Fausta Wertz on May 18, 2012 at 10:08 PM

Because small children in large doses are even more annoying and less interesting than co-workers?

urban elitist on May 18, 2012 at 7:21 PM

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Yeah… and stop paying those working moms and see how fast they go over the edge.
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My daughter loves being a SAHM… So much so that she is planning another 2 kids to go with the 5 she already has. Hell, she’s at Disney World as I type this!
-

RalphyBoy on May 18, 2012 at 10:09 PM

Stay-at-home moms report more anger, sadness, depression than women who work

They miss Oprah I guess.

Dr. ZhivBlago on May 18, 2012 at 10:12 PM

I know Allahpundit won’t like my take on it:

People are less religious than ever before and they experience worry, anxiety, stress, etc?

Employment gives some extra sense of worth but without moral foundation (Christ) you are destined for a pretty shallow existence.

I would love to see the study redone with attention paid to level of religious devotion.

DavidM on May 18, 2012 at 10:15 PM

Can we please also address the fact that the reason why it is so difficult for families to maintain on a single income?

First, the monetary policy of our government, which is sure and steady inflation. This means higher energy prices, food prices, housing prices. Some families had no choice but to put the other spouse to work.

Secondly, the cumulative tax rates of federal, state, and local governments. A family making $36,000 a year would do fairly well if they were allowed to keep more than 60% of it.

My wife and I manage on a single income only because we forgo a lot of comforts most people think of as non-negotiable. You’d be surprised how quickly you can get used to not having cable.. We shop at Wal-Mart and avoid malls except when we want a nice walk indoors. Generic brands taste just as good as name brands. And eating out or a movie we didn’t rent is a special occasion.

The way we saw it, my wife could either stay home with our kid or see the majority of her salary go to daycare.

TheMightyMonarch on May 18, 2012 at 10:22 PM

may be true for some women, but not for myself and most of my friends, who were also college graduates, competent homemakers and mothers, very engaged in life, and occasionally depressed, just as I was.
(Not continually, but definitely at certain “snapshot” points that a poll might or might not pick up.)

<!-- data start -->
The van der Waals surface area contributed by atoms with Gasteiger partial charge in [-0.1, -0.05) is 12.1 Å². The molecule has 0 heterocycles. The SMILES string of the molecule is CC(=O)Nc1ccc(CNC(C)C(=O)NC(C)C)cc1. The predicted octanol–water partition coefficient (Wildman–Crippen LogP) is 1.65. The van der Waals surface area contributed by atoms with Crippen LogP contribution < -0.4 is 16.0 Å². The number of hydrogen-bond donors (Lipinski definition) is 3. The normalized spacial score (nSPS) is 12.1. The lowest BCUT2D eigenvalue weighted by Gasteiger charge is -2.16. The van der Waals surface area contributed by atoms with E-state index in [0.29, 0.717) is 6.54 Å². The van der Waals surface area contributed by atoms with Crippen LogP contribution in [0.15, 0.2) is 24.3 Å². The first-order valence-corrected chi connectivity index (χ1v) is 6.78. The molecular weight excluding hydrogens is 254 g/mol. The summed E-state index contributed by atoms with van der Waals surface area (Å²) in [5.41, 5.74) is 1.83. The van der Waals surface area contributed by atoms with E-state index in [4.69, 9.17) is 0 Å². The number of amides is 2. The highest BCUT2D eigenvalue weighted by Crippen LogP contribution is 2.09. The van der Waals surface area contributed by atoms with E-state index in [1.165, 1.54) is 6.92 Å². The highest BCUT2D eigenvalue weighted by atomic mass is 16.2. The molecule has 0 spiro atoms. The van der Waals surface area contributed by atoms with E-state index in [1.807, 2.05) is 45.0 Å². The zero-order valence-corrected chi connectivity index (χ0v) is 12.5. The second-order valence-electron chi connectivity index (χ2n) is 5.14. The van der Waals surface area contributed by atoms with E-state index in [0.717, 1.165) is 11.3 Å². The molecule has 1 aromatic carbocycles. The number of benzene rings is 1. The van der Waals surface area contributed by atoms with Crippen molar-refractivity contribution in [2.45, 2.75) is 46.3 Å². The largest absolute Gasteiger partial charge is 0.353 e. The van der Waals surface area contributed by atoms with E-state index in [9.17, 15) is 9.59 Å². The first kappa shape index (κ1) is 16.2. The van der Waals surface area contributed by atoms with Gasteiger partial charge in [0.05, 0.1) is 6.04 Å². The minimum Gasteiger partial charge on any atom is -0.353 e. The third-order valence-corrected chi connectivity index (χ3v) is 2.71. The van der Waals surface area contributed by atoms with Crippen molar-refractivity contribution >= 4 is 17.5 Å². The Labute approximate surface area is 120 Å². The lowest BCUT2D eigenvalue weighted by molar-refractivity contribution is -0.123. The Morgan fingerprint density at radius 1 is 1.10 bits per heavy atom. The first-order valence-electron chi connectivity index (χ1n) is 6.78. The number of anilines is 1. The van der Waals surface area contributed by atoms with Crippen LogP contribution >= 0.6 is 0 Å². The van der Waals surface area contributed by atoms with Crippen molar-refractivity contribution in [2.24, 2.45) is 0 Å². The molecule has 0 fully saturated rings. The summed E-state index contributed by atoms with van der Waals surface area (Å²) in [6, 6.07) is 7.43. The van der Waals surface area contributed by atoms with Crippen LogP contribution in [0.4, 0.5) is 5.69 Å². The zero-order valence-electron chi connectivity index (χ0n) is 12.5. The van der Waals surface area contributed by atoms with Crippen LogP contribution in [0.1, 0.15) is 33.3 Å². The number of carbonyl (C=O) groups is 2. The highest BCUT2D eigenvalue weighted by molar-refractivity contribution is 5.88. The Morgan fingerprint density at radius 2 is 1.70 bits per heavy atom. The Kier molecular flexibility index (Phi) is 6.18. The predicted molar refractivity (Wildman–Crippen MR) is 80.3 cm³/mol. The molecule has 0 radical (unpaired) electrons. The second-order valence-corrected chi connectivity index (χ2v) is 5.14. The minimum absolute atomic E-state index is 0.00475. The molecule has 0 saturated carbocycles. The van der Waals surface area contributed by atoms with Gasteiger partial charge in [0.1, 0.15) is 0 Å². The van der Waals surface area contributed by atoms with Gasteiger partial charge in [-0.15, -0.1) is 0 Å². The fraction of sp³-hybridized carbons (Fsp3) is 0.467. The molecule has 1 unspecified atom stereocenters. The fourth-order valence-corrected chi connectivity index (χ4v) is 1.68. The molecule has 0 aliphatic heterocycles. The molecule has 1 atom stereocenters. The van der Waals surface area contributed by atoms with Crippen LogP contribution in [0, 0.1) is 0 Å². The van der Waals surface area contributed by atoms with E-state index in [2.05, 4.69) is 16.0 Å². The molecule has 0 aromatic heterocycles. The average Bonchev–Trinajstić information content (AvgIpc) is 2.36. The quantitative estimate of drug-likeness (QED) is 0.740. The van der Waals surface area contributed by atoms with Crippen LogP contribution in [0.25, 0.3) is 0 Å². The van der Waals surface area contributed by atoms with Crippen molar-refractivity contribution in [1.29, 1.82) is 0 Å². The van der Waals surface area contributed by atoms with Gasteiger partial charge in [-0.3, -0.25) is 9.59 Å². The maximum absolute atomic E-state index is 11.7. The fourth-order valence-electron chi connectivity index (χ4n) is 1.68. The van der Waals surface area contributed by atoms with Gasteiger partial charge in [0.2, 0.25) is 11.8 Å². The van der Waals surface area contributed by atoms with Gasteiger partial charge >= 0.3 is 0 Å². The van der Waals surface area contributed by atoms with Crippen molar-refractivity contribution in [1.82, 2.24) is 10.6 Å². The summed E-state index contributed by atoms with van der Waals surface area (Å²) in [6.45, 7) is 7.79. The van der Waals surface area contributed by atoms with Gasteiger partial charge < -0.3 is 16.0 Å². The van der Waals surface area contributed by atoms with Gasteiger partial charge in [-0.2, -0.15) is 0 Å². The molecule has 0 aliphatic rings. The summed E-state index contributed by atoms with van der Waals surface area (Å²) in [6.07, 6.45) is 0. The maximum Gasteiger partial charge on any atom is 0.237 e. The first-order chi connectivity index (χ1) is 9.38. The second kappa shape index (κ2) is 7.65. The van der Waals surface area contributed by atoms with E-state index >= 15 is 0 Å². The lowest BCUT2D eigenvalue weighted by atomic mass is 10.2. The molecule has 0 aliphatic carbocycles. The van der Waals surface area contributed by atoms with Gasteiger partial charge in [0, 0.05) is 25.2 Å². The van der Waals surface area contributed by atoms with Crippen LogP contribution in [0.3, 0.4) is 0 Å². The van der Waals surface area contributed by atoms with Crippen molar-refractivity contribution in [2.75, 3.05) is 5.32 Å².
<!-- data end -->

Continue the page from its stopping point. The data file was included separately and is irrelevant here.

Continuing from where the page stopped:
AesopFan on May 18, 2012 at 9:17 PM

I’m not saying it is true for you or your friends. I am saying that any woman who is clinically depressed (a medical condition) is less likely to hold down a job. This survey tells us nothing about stay-at-home moms. It just shows that people with depression (and related conditions) are less likely to be employed.

pearson on May 18, 2012 at 10:24 PM

Cabin fever.

unclesmrgol on May 18, 2012 at 10:36 PM

I know Allahpundit won’t like my take on it:

People are less religious than ever before and they experience worry, anxiety, stress, etc?

Employment gives some extra sense of worth but without moral foundation (Christ) you are destined for a pretty shallow existence.

I would love to see the study redone with attention paid to level of religious devotion.

DavidM on May 18, 2012 at 10:15 PM

Is your assumption that working mothers are more religious than stay-at-home moms?

I’m trying to wrap my mind around a possible reason you’ve posited which should apply equally to both groups.

Something is making stay at home moms unhappier than their working counterparts. Religion doesn’t seem to make the cut in my estimation.

unclesmrgol on May 18, 2012 at 10:38 PM

This survey tells us nothing about stay-at-home moms. It just shows that people with depression (and related conditions) are less likely to be employed.

pearson on May 18, 2012 at 10:24 PM

Ah. Possible.

unclesmrgol on May 18, 2012 at 10:40 PM

Stay-at-home moms fare worse than employed moms at every income level in terms of sadness, anger, and depression

Bovine excrement. These polls don’t reach real stay-at-home moms. The ones that whores like Hilary Rosen hates. They get the unemployed moms.